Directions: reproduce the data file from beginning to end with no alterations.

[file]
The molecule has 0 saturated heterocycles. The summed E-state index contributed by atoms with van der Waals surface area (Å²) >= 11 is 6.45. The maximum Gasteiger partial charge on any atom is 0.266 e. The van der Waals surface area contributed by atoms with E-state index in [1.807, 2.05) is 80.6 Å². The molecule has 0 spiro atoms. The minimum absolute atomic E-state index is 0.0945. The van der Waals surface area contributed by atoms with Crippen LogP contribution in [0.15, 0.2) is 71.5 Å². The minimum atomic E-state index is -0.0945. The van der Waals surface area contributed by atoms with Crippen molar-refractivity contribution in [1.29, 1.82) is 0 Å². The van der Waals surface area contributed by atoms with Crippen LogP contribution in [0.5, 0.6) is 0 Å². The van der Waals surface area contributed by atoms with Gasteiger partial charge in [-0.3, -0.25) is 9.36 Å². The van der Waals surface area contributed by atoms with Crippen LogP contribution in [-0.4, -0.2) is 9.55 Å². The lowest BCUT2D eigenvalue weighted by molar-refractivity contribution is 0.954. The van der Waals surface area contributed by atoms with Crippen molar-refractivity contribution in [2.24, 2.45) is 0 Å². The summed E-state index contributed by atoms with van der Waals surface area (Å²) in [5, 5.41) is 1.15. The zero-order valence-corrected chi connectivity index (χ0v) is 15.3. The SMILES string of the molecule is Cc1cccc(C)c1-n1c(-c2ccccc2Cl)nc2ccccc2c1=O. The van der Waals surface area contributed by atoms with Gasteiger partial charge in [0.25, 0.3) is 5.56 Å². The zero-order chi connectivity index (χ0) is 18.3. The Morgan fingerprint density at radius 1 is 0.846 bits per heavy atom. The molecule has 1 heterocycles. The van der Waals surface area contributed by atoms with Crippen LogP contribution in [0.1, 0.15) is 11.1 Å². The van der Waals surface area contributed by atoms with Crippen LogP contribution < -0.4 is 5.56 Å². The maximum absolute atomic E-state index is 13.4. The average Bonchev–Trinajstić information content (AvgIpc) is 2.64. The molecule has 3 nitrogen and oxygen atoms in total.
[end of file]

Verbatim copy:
The molecule has 0 saturated heterocycles. The summed E-state index contributed by atoms with van der Waals surface area (Å²) >= 11 is 6.45. The maximum Gasteiger partial charge on any atom is 0.266 e. The van der Waals surface area contributed by atoms with E-state index in [1.807, 2.05) is 80.6 Å². The molecule has 0 spiro atoms. The minimum absolute atomic E-state index is 0.0945. The van der Waals surface area contributed by atoms with Crippen LogP contribution in [0.15, 0.2) is 71.5 Å². The minimum atomic E-state index is -0.0945. The van der Waals surface area contributed by atoms with Crippen molar-refractivity contribution in [1.29, 1.82) is 0 Å². The van der Waals surface area contributed by atoms with Crippen LogP contribution in [0.5, 0.6) is 0 Å². The van der Waals surface area contributed by atoms with Gasteiger partial charge in [-0.3, -0.25) is 9.36 Å². The van der Waals surface area contributed by atoms with Crippen LogP contribution in [-0.4, -0.2) is 9.55 Å². The lowest BCUT2D eigenvalue weighted by molar-refractivity contribution is 0.954. The van der Waals surface area contributed by atoms with Crippen molar-refractivity contribution in [2.24, 2.45) is 0 Å². The summed E-state index contributed by atoms with van der Waals surface area (Å²) in [5, 5.41) is 1.15. The zero-order valence-corrected chi connectivity index (χ0v) is 15.3. The SMILES string of the molecule is Cc1cccc(C)c1-n1c(-c2ccccc2Cl)nc2ccccc2c1=O. The van der Waals surface area contributed by atoms with Gasteiger partial charge in [0.25, 0.3) is 5.56 Å². The zero-order chi connectivity index (χ0) is 18.3. The Morgan fingerprint density at radius 1 is 0.846 bits per heavy atom. The molecule has 1 heterocycles. The van der Waals surface area contributed by atoms with Crippen LogP contribution in [0.1, 0.15) is 11.1 Å². The van der Waals surface area contributed by atoms with Crippen LogP contribution < -0.4 is 5.56 Å². The maximum absolute atomic E-state index is 13.4. The average Bonchev–Trinajstić information content (AvgIpc) is 2.64. The molecule has 3 nitrogen and oxygen atoms in total.